It was a blustery evening in Dallas, the last night of Billy Graham's 412th crusade, and a record crowd filled Texas Stadium, spilling into an adjacent parking lot where thousands of chairs were set up beneath a giant JumboTron screen. The young and the old, parents with small children, seekers, true believers, and the merely curious–all had come out that October night to see and hear, many believed for the last time, the world's most famous preacher. After nearly an hour of music and other preliminaries, the frail, white-haired evangelist slowly made his way to the pulpit to deliver the same simple message he has preached to more than 210 million people in over 180 countries over more than half a century: "God loves you and gave his son to die for you; repent and receive Jesus as your savior."
But as he started out that night, he took longer than usual publicly thanking his coworkers for their hard work and support over the years. "People ask me, 'Isn't this your last crusade?' They say it very hopefully, some of them," Graham said, smiling. "And I say, 'I don't know. That's in God's hands.' I never want to say never, because we don't know.”
For more than half a century, Billy Graham has reigned as the single most visible and revered figure in American Protestantism. But with the 84-year-old Graham in failing health (he suffers from Parkinson's disease, among other ailments), both the future of his ministry and the fate of the broader evangelical movement are poised at a crucial moment. And into that moment have stepped two of Graham's own children, Anne and Franklin.
When she takes the stage, it's usually in a classic suit and pearls, hair and makeup just so–a carefully tailored look befitting a refined southern lady. He, on the other hand, goes for the rugged, outdoorsy look: denim jeans, black leather jacket, motorcycle boots. Yet the family resemblance cannot be missed: Both have the lanky frame, chiseled face, and penetrating eyes of their famous father. And when they stand to preach in that familiar, lilting, North Carolina accent, there is no mistaking their pedigree.
Anne Graham Lotz, 54, is the second of three daughters, and Franklin Graham, 50, is the elder of two sons of the aging icon of evangelical Protestantism. And as much as they owe to their father's legacy, both are emerging from his shadow and making their own way in Christian ministry. She is a successful author and Bible teacher and founder of AnGeL Ministries, a volunteer-run organization based in Raleigh, N.C. He is the head of Samaritan's Purse, a $150 million-a-year Christian relief agency in Boone, N.C., and two years ago, he was named president and CEO of his father's worldwide ministry. Yet despite their success, neither has escaped the inevitable and daunting comparisons to their legendary father. Nor have they managed to avoid controversy: Both have come under criticism for comments in the aftermath of the September 11 terrorist attacks.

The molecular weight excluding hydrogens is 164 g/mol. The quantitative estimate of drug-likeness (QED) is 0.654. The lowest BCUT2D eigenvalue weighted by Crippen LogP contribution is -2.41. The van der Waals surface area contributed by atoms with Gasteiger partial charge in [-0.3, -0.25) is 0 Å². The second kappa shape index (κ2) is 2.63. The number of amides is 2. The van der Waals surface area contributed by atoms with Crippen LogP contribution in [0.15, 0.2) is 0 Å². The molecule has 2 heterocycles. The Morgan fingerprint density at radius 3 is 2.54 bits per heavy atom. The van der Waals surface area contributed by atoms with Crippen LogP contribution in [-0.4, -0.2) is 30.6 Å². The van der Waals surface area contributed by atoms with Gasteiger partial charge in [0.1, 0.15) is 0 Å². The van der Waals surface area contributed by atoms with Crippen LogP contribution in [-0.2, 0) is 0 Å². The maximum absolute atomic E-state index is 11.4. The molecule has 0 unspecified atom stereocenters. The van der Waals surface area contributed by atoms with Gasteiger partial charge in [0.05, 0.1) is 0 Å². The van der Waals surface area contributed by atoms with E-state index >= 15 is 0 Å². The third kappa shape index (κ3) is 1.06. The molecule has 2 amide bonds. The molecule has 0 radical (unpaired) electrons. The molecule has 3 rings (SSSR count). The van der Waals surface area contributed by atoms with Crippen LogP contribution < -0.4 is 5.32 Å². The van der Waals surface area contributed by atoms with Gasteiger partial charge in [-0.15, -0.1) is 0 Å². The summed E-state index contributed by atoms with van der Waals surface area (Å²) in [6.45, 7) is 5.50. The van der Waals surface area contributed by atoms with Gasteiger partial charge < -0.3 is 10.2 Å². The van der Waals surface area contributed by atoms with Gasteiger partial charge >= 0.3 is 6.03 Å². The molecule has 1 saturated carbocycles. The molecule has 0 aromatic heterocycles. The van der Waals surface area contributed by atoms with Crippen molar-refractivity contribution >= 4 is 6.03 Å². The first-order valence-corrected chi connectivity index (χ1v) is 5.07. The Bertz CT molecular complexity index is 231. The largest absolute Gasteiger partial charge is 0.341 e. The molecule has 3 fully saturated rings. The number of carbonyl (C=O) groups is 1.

Still, if there were anything akin to royalty in American Protestantism, it would be the house of Graham. There are plenty of notables in the modern evangelical world–religious broadcaster Pat Robertson, James Dobson of Focus on the Family, former Watergate figure Charles Colson, and Moral Majority founder Jerry Falwell, to name a few. But none come close to the influence and stature of Billy Graham, who helped create the evangelical movement, a loosely knit network of church and parachurch organizations representing some 60 million to 70 million Americans, from Southern Baptists to Pentecostals, who say they are "born again" (the term used by evangelicals for the experience of conversion, when one personally accepts Jesus Christ as savior and Lord).
What has kept him in such a position of high esteem for so long, observers say, is the simplicity of his message (he avoids potentially divisive doctrinal discourses), the integrity of his ministry (he receives a flat salary and has never handled ministry finances), and the ability to resist the seductions that have brought down so many other religious luminaries in recent decades. His dynamic manner, good looks, and personal charm haven't hurt, either. "He is the most attractive public face that evangelical Protestantism has offered to the wider world in the last half century," says Mark Noll, a historian at Wheaton (Ill.) College, Graham's alma mater, and author of American Evangelical Christianity.